Tips from a first time shooter

Posted: April 11, 2014 By: alini

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    alini

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    I posted a thread ‘What I learned about air’, figured now that I have done TWO attempts at painting I want to share the things I have learned, so those folks who are thinking about their first paint are better educated. Alot of this info is discussed in other threads but I found I was missing some things once I was done.

    I painted a 1965 Buick Riviera, the body is completely gutted and sanded down to a reasonable level removing alot of bad paint, smoothing out nicks and doing some small dent repair. All the items I use are from Eastwood. I am using a Concours HVLP gun, I have the 1.2, 1.4, 1.8 and 2.2 tips. I have a 60 Gallon Air compressor and put the ‘RapdiAir’ garage kit in my garage. I have the digital regulator on the gun and have a moisture filter inline as well as normal air filtration and regulator off the tank.

    I used the Contour Poly primer, I used the 2.2 tip as suggested. I mixed the primer as directed and had a HUGE amount of Orange peel. The material was very thick, so I cut it with .5% acetone and it made a world of difference but still was textured when I sprayed it. (more on my solution for this later)

    I sanded down the car to 600 grit since I am spraying the Blue Pearl paint (which has metallic not pearl). My first attempt I read everything twice….I still screwed up. I used a gun pressure of 23 PSI, I had 20-25 in my head and its 25-30. I used 27 PSI at the gun and found it works awesome. The low pressure led to the metallic not spraying right, I had bare spots because the air didnt push the metallics right. I also had alot of orange peel in the clear…again its slightly thicker than the paint much like the primer and it needs a reducer. Sadly I didnt think of this until after I did a second complete repaint to fix the striping, which I could have seen had I slowed down on the first attempt. So my second attempt with the higher pressure I got alot better color coverage. I waited an HOUR before I attempted the clear, thinking the ‘out gassing’ of the paint was adding to the clearcoat orange peel. I sprayed the clear and it still orange peeled, as soon as it hit the panel you could see it. I tried pressures, gun settings, distances and speeds and nothing corrected it. The product needs to be reduced, the thinner clear will atomize so much better and thinner material will flow out as it hits the panel. Now this orange peel ****ed me off and had my lose my mind and I forgot to allow for the clear to flash…since its stays wet looking its hard to tell too. I have now learned to WAIT, there is no rush. This is not a race. Because I applied the second coats of clear so quickly not following the proper route around the car, the first coat created air bubbles in the clear. Now that I sanded down the orange peel I have, I have popped these bubbles and I cant clear over them in fear they wont fill and the air pockets will only break down the clear as they expand and contract in the heat and I dont want to repaint the car in two years when the clear coat falls apart.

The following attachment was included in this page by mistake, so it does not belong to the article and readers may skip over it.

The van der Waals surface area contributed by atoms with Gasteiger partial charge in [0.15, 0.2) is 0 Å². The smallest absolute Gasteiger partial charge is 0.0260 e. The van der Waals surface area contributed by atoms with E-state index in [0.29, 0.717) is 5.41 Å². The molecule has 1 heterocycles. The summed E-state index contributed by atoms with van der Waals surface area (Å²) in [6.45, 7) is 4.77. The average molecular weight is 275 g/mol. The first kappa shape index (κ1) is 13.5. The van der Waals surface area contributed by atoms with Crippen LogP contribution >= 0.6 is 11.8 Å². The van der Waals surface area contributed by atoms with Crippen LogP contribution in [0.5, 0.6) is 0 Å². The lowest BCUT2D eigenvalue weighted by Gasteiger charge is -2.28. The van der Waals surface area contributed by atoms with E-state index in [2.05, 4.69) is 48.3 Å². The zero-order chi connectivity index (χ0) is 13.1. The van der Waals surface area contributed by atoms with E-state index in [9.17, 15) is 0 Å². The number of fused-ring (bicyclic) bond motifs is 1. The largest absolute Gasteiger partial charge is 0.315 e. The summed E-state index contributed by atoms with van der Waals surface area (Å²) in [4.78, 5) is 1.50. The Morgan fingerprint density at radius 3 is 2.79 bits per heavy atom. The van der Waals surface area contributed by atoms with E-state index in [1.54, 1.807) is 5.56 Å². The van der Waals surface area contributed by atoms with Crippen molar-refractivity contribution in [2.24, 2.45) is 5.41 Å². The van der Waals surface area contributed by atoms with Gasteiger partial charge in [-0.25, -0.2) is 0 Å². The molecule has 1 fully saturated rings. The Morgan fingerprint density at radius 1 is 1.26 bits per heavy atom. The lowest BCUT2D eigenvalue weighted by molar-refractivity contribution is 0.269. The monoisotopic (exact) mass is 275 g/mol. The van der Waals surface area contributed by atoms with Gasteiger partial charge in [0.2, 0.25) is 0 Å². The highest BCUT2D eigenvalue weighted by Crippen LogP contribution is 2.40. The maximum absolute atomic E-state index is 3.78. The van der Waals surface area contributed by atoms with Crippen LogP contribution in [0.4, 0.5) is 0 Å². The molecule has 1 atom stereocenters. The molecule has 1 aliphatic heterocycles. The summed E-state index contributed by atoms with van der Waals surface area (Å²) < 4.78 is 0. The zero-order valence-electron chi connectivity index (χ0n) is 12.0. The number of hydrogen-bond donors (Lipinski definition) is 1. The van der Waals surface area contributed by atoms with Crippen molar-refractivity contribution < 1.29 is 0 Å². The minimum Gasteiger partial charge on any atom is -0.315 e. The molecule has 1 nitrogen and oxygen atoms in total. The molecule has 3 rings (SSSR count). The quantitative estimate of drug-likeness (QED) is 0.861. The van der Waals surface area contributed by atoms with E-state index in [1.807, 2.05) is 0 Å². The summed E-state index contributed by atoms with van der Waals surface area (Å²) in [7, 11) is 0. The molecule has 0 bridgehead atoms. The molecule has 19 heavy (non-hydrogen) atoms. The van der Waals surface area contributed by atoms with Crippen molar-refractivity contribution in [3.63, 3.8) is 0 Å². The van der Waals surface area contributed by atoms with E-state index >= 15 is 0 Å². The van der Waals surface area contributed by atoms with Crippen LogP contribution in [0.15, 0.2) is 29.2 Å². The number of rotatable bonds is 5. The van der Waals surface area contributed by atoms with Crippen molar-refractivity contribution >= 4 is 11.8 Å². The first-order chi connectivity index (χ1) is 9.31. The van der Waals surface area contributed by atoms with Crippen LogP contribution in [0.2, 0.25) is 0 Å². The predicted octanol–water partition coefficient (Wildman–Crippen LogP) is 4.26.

So whats the lesson learned……slow the hell down. make sure your products are thin enough to spray. I was given a tip by a friend, mix your material. Stick your stir stick in and pull it straight out allowing the product to drip off. It should run in TWO lines, if its dribbling one strand of product its too thick. Add whatever is called out to thin the material until you get TWO dribbles off the stick….then its ready to be applied. But again the bigger thing I cant stress enough……slow down. None of the videos you will ever watch stress this enough. They dont show you them sitting on their butts as the paint/clear flash. This means just as much as the application of the paint and can save you a bunch of work and help you get that awesome finish.

    The attached pic is of the clearcoat with the bubbles I mentioned

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